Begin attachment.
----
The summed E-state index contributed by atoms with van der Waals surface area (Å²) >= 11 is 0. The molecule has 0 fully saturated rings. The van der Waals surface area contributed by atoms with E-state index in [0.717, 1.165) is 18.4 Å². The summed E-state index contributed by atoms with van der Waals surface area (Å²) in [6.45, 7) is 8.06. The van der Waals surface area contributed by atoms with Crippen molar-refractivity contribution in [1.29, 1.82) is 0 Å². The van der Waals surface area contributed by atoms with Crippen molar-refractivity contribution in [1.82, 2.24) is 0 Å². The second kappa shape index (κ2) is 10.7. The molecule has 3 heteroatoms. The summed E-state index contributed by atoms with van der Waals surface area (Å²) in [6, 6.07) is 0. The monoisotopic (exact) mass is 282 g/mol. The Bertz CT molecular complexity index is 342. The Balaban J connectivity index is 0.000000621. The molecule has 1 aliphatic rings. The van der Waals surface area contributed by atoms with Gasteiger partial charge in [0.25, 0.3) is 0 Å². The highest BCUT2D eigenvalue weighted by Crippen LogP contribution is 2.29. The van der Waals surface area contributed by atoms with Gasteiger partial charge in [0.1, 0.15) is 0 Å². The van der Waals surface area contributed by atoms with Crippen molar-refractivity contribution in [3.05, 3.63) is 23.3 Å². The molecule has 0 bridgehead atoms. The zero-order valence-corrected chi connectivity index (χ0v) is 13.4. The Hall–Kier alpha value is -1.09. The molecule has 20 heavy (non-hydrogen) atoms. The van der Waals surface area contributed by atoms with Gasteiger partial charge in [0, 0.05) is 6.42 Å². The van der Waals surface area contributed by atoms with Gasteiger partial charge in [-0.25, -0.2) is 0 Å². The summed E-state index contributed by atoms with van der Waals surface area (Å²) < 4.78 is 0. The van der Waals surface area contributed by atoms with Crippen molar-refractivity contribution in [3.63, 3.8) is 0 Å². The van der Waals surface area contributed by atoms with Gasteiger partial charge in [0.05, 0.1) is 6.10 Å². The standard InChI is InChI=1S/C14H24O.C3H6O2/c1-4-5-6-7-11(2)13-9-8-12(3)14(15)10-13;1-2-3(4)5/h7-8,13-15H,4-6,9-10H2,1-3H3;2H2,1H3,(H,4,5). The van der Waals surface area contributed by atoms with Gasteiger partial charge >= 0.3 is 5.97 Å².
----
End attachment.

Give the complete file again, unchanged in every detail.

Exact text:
The summed E-state index contributed by atoms with van der Waals surface area (Å²) >= 11 is 0. The molecule has 0 fully saturated rings. The van der Waals surface area contributed by atoms with E-state index in [0.717, 1.165) is 18.4 Å². The summed E-state index contributed by atoms with van der Waals surface area (Å²) in [6.45, 7) is 8.06. The van der Waals surface area contributed by atoms with Crippen molar-refractivity contribution in [1.29, 1.82) is 0 Å². The van der Waals surface area contributed by atoms with Crippen molar-refractivity contribution in [1.82, 2.24) is 0 Å². The second kappa shape index (κ2) is 10.7. The molecule has 3 heteroatoms. The summed E-state index contributed by atoms with van der Waals surface area (Å²) in [6, 6.07) is 0. The monoisotopic (exact) mass is 282 g/mol. The Bertz CT molecular complexity index is 342. The Balaban J connectivity index is 0.000000621. The molecule has 1 aliphatic rings. The van der Waals surface area contributed by atoms with Gasteiger partial charge in [0.25, 0.3) is 0 Å². The highest BCUT2D eigenvalue weighted by Crippen LogP contribution is 2.29. The van der Waals surface area contributed by atoms with Gasteiger partial charge in [0.1, 0.15) is 0 Å². The van der Waals surface area contributed by atoms with Crippen molar-refractivity contribution in [3.05, 3.63) is 23.3 Å². The molecule has 0 bridgehead atoms. The zero-order valence-corrected chi connectivity index (χ0v) is 13.4. The Hall–Kier alpha value is -1.09. The molecule has 20 heavy (non-hydrogen) atoms. The van der Waals surface area contributed by atoms with Gasteiger partial charge in [0, 0.05) is 6.42 Å². The van der Waals surface area contributed by atoms with Gasteiger partial charge in [-0.25, -0.2) is 0 Å². The summed E-state index contributed by atoms with van der Waals surface area (Å²) < 4.78 is 0. The van der Waals surface area contributed by atoms with Crippen molar-refractivity contribution in [3.63, 3.8) is 0 Å². The van der Waals surface area contributed by atoms with Gasteiger partial charge in [0.05, 0.1) is 6.10 Å². The standard InChI is InChI=1S/C14H24O.C3H6O2/c1-4-5-6-7-11(2)13-9-8-12(3)14(15)10-13;1-2-3(4)5/h7-8,13-15H,4-6,9-10H2,1-3H3;2H2,1H3,(H,4,5). The van der Waals surface area contributed by atoms with Gasteiger partial charge >= 0.3 is 5.97 Å².